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State prisoner shift starts in Placer County under funding cloud

By: Gus Thomson, Journal Staff Writer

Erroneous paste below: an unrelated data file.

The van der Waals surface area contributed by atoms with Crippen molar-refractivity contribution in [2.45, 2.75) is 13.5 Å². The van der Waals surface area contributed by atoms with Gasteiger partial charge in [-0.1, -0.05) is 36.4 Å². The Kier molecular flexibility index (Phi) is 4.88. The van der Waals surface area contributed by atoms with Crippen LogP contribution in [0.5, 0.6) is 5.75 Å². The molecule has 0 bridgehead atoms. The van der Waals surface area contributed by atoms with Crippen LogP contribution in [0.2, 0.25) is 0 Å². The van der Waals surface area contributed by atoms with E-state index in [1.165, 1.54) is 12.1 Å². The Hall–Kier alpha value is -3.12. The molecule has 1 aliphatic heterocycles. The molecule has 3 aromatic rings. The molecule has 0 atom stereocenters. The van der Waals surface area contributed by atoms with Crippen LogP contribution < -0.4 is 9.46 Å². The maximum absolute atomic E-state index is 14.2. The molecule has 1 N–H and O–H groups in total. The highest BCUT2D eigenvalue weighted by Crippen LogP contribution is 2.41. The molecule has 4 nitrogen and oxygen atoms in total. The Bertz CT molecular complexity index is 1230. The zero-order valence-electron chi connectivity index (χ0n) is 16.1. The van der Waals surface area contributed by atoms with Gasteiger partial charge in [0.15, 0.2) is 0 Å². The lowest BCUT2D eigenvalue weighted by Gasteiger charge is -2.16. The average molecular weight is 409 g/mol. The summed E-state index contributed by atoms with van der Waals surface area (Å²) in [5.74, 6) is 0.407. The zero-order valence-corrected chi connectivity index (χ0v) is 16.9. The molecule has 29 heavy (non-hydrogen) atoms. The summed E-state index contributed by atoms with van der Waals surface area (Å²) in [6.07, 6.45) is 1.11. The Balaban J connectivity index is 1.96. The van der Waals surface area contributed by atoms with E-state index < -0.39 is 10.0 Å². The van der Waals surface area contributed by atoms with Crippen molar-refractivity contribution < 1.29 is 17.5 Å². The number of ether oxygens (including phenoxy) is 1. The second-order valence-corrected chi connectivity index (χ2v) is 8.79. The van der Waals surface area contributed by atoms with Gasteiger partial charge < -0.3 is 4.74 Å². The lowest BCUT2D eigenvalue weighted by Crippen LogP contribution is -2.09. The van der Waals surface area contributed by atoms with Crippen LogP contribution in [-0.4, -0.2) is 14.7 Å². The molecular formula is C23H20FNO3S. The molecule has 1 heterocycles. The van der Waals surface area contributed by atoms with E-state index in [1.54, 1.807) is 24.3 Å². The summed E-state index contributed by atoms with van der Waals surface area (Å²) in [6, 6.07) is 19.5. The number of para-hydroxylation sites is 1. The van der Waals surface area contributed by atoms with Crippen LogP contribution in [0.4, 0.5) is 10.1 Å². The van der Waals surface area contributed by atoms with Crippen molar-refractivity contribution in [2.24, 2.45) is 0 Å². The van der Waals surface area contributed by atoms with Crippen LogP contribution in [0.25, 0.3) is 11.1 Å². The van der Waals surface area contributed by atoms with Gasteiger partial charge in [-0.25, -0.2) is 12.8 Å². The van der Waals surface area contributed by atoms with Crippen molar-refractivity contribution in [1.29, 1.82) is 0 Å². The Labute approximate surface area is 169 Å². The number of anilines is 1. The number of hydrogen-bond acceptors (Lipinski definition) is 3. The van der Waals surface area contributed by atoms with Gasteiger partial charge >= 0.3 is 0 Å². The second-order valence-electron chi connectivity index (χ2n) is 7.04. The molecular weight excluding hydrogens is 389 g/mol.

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Starting this week, Placer County will assume responsibility for about 30 new offenders a month as the state shifts more of the burden for nonviolent and non-serious crimes from state prisons onto counties. Placer County is currently responsible for about 5,200 offenders and adult parolees on a daily basis. State officials estimate Placer County will be responsible for an added 429 offenders and adult parolees on a typical day when the program is fully operational in four years. The shift is part of a state-generated public-safety realignment plan that will boost the Placer County Jail population and probation work after the 30 inmates are released. And while Placer County officials are expressing confidence that law enforcement can handle the influx, they’re also calling for a clearer picture on future funding. Supervisor Jack Duran, who represents the Board of Supervisors on a county realignment planning committee, said he’s certain public-safety agencies will do an outstanding job handling their new responsibilities. “However, I’m very concerned over how the state is giving counties new responsibilities without providing a reliable, long-term funding source,” Duran said. Public safety realignment assisted the cash-strapped state balance its budget while complying with a U.S. Supreme Court decision in May that requires California to reduce overcrowding in its prisons. Placer County is scheduled to receive an added $3.1 million during the current fiscal year to help cover the costs of its new responsibilities. But county leaders are joining others around the state asking for guarantees on adequate, secure funding. Supervisor Jennifer Montgomery said she feels Placer County has reacted well to challenges created by the state budget crisis. “But state officials continue to put us in a difficult position by giving us new responsibilities without adequate financial resources to deal with them,” Montgomery said. Local concerns are coming as other county and law-enforcement officials voice their own reservations. Los Angeles County District Attorney Steve Cooley stated in an Associated Press story this week that counties will be forced to release lower-level offenders by the thousands before they have served their full terms. “Many serious criminals sentenced to lengthy state prison sentences will still be required to be housed locally,” Cooley said. “Such sentenced prisoners will take up beds for longer periods of time and cumulatively, will substantially decrease available bed space.” The state was forced by budget shortfalls to move some serious crime categories to counties. Cutting more crimes from state prison terms also helped the state conform with a federal court order on overcrowding, upheld by the U.S. Supreme Court, which required 33,000 fewer inmates at 33 state prisons. Placer County anticipates that realignment costs could exceed state funding by at least $1.7 million or more over the first two years. The county expects that if the increased number of criminal offenders cannot be appropriately managed at the Auburn jail, it would have to move as quickly as possible to open the new jail being built at the Bill Santucci Justice Center in Roseville. First-year costs for the Roseville jail are projected to be $42 million – $14 million in one-time start-up costs and $28 million in annual operating expenses.